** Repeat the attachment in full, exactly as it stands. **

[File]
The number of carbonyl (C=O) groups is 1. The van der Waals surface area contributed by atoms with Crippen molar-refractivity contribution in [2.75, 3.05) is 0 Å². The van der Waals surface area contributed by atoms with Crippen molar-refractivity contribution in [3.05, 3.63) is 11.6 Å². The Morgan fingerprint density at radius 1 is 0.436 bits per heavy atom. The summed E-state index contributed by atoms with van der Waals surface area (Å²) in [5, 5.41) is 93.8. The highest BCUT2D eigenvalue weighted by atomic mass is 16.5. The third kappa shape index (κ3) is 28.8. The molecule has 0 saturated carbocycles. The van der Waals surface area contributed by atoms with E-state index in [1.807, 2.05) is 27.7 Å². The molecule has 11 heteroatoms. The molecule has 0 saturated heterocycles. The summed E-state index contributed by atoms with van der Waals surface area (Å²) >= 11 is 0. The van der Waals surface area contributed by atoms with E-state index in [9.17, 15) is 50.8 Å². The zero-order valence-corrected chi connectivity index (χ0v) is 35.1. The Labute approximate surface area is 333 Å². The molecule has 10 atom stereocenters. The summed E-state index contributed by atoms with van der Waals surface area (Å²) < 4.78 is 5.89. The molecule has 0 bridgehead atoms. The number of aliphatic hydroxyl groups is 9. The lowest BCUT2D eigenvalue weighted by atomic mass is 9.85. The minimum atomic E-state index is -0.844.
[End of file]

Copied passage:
The number of carbonyl (C=O) groups is 1. The van der Waals surface area contributed by atoms with Crippen molar-refractivity contribution in [2.75, 3.05) is 0 Å². The van der Waals surface area contributed by atoms with Crippen molar-refractivity contribution in [3.05, 3.63) is 11.6 Å². The Morgan fingerprint density at radius 1 is 0.436 bits per heavy atom. The summed E-state index contributed by atoms with van der Waals surface area (Å²) in [5, 5.41) is 93.8. The highest BCUT2D eigenvalue weighted by atomic mass is 16.5. The third kappa shape index (κ3) is 28.8. The molecule has 0 saturated carbocycles. The van der Waals surface area contributed by atoms with E-state index in [1.807, 2.05) is 27.7 Å². The molecule has 11 heteroatoms. The molecule has 0 saturated heterocycles. The summed E-state index contributed by atoms with van der Waals surface area (Å²) >= 11 is 0. The van der Waals surface area contributed by atoms with E-state index in [9.17, 15) is 50.8 Å². The zero-order valence-corrected chi connectivity index (χ0v) is 35.1. The Labute approximate surface area is 333 Å². The molecule has 10 atom stereocenters. The summed E-state index contributed by atoms with van der Waals surface area (Å²) < 4.78 is 5.89. The molecule has 0 bridgehead atoms. The number of aliphatic hydroxyl groups is 9. The lowest BCUT2D eigenvalue weighted by atomic mass is 9.85. The minimum atomic E-state index is -0.844.